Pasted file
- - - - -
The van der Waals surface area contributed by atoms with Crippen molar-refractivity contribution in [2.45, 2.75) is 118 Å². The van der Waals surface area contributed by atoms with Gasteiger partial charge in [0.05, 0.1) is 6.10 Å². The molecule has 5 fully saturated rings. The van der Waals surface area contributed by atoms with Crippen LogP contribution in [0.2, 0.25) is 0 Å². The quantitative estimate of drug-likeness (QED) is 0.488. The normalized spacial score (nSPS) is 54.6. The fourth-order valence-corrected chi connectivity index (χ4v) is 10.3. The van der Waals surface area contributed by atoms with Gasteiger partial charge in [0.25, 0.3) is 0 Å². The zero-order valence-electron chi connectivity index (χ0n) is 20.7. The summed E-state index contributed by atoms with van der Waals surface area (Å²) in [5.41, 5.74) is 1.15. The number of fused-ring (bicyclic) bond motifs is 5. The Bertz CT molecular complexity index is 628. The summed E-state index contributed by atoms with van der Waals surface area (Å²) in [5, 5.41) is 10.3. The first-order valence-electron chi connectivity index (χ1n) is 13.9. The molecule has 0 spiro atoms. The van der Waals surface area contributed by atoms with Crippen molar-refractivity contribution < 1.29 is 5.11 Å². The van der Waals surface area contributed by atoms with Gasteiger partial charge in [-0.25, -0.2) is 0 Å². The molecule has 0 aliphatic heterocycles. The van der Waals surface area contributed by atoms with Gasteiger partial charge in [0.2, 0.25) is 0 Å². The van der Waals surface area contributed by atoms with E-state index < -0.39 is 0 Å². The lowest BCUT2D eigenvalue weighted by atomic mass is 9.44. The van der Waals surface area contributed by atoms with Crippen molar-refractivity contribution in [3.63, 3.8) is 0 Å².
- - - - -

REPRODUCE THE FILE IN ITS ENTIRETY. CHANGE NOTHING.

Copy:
The van der Waals surface area contributed by atoms with Crippen molar-refractivity contribution in [2.45, 2.75) is 118 Å². The van der Waals surface area contributed by atoms with Gasteiger partial charge in [0.05, 0.1) is 6.10 Å². The molecule has 5 fully saturated rings. The van der Waals surface area contributed by atoms with Crippen LogP contribution in [0.2, 0.25) is 0 Å². The quantitative estimate of drug-likeness (QED) is 0.488. The normalized spacial score (nSPS) is 54.6. The fourth-order valence-corrected chi connectivity index (χ4v) is 10.3. The van der Waals surface area contributed by atoms with Gasteiger partial charge in [0.25, 0.3) is 0 Å². The zero-order valence-electron chi connectivity index (χ0n) is 20.7. The summed E-state index contributed by atoms with van der Waals surface area (Å²) in [5.41, 5.74) is 1.15. The number of fused-ring (bicyclic) bond motifs is 5. The Bertz CT molecular complexity index is 628. The summed E-state index contributed by atoms with van der Waals surface area (Å²) in [5, 5.41) is 10.3. The first-order valence-electron chi connectivity index (χ1n) is 13.9. The molecule has 0 spiro atoms. The van der Waals surface area contributed by atoms with Crippen molar-refractivity contribution < 1.29 is 5.11 Å². The van der Waals surface area contributed by atoms with Gasteiger partial charge in [-0.25, -0.2) is 0 Å². The molecule has 0 aliphatic heterocycles. The van der Waals surface area contributed by atoms with Gasteiger partial charge in [0.2, 0.25) is 0 Å². The van der Waals surface area contributed by atoms with E-state index < -0.39 is 0 Å². The lowest BCUT2D eigenvalue weighted by atomic mass is 9.44. The van der Waals surface area contributed by atoms with Crippen molar-refractivity contribution in [3.63, 3.8) is 0 Å².